The Securities and Exchange Commission has dropped all charges against the former CEO of software development company TenFold Corp. as well as three former finance executives, according to a press release fired off by Morrison & Foerster, the law firm representing the former chief executive.
In November 2002, the SEC alleged that the Draper, Utah-based company and four individuals — former president and chief executive officer Gary D. Kennedy, former chief financial officer Robert P. Hughes, former controller Stanley G. Hanks, and former vice president of finance Wynn K. Clayton — failed to disclose two “unusual and uniquely structured transactions” in the company’s prospectus for its 1999 initial public offering.
In one transaction, TenFold allegedly “manipulated the terms of a contract to recognize a significant portion of revenue earlier than it otherwise would have. Because of this acceleration of revenue, TenFold showed a profit rather than a loss in 1998, the year preceding its IPO.” In the second, the SEC alleged, TenFold allot an unusually large number of IPO shares to a customer, which agreed “to delete contractual language that restricted TenFold’s ability to recognize revenue. As a result, TenFold was again able to accelerate its revenue recognition and show a profit rather than a loss, this time for the first quarter of 1999, the period immediately preceding its IPO.”
The commission also charged that the company failed to disclose problems on its software projects in its 1999 annual report and in its first-quarter and second-quarter reports for 2000 and that the four executives unjustly profited from stock sales in February 2000. The SEC’s Denver office insisted there was “overwhelming” evidence that a fraud had occurred at TenFold, Morrison and Foerster pointed out.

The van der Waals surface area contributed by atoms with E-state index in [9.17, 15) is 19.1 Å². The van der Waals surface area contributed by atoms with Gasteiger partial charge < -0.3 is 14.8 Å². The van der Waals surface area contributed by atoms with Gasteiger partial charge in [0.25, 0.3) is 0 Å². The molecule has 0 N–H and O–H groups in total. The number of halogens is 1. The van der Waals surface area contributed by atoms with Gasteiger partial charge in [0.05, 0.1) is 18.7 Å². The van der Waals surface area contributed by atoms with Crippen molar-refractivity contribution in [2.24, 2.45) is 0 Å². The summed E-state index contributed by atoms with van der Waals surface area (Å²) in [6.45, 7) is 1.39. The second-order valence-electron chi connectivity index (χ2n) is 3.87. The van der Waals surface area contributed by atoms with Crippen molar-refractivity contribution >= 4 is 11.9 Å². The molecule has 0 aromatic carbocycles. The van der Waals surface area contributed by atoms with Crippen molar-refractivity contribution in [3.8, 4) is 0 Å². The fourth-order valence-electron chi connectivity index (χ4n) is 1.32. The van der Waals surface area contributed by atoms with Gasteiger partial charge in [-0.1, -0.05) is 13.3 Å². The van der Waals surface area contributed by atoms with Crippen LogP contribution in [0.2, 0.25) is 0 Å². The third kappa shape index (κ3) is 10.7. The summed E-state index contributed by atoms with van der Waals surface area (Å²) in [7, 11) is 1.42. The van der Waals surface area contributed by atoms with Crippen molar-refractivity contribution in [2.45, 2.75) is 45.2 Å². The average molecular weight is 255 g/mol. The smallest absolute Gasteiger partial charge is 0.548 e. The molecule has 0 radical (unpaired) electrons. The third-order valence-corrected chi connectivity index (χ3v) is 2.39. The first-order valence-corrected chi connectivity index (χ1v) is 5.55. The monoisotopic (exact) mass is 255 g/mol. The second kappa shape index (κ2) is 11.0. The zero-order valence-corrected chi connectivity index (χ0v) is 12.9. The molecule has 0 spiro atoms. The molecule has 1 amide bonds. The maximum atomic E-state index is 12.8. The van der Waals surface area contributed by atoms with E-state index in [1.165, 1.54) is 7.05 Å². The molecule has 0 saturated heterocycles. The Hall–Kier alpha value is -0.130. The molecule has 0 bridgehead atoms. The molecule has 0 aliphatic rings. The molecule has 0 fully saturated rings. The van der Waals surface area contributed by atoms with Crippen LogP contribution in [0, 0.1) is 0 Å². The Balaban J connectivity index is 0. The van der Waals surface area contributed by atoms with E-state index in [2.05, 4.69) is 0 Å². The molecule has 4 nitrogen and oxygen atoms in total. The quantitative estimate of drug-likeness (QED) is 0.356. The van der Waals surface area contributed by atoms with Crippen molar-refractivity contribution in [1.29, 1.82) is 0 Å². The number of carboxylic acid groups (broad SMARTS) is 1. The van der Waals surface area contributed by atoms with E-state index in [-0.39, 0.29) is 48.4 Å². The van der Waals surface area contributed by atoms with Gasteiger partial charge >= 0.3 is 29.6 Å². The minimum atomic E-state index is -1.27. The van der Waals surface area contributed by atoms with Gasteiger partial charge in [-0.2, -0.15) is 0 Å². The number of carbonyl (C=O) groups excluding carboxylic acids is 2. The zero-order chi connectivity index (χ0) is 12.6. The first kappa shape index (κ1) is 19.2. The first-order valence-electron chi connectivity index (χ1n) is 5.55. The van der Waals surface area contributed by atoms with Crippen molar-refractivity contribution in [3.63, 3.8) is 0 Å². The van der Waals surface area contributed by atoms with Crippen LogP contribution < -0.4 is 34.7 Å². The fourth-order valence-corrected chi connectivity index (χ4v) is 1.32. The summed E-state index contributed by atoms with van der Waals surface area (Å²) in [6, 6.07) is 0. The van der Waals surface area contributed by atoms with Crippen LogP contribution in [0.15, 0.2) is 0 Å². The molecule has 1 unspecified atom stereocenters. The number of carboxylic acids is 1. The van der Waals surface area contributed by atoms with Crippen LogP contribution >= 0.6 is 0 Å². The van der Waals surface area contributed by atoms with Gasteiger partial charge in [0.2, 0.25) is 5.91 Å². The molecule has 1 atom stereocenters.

The company subsequently entered into a consent decree with the commission, and earlier this fall, the three former finance executives negotiated potential settlements. Kennedy, the CEO, was scheduled to go on trial in January.
Late last week, however, the SEC’s five commissioners overruled the recommendation of their staff attorneys, reversed their earlier decision, and ordered the case dismissed, according to Morrison and Foerster. The law firm added that at a pretrial conference in U.S. District Court, the SEC stated that it would seek to dismiss the case with prejudice — that is, forsaking the right to bring the same charges once more — against Kennedy as well as the three former finance executives.
“The SEC enforcement staff was using an aggressive, though untested, argument as to what information must be disclosed to investors,” stated Darryl P. Rains, one of Kennedy’s two attorneys. “While the SEC trial team acted as though it had a strong case, it appears the new commissioners, including Mr. Cox and Annette Nazareth, recognized that a trial loss in this case could have hurt enforcement efforts nationally.”
SEC spokesman John Nester stated that “The decision was based on new evidence that emerged during the course of the litigation, and does not presage any new approach by the commission,” reported The New York Times.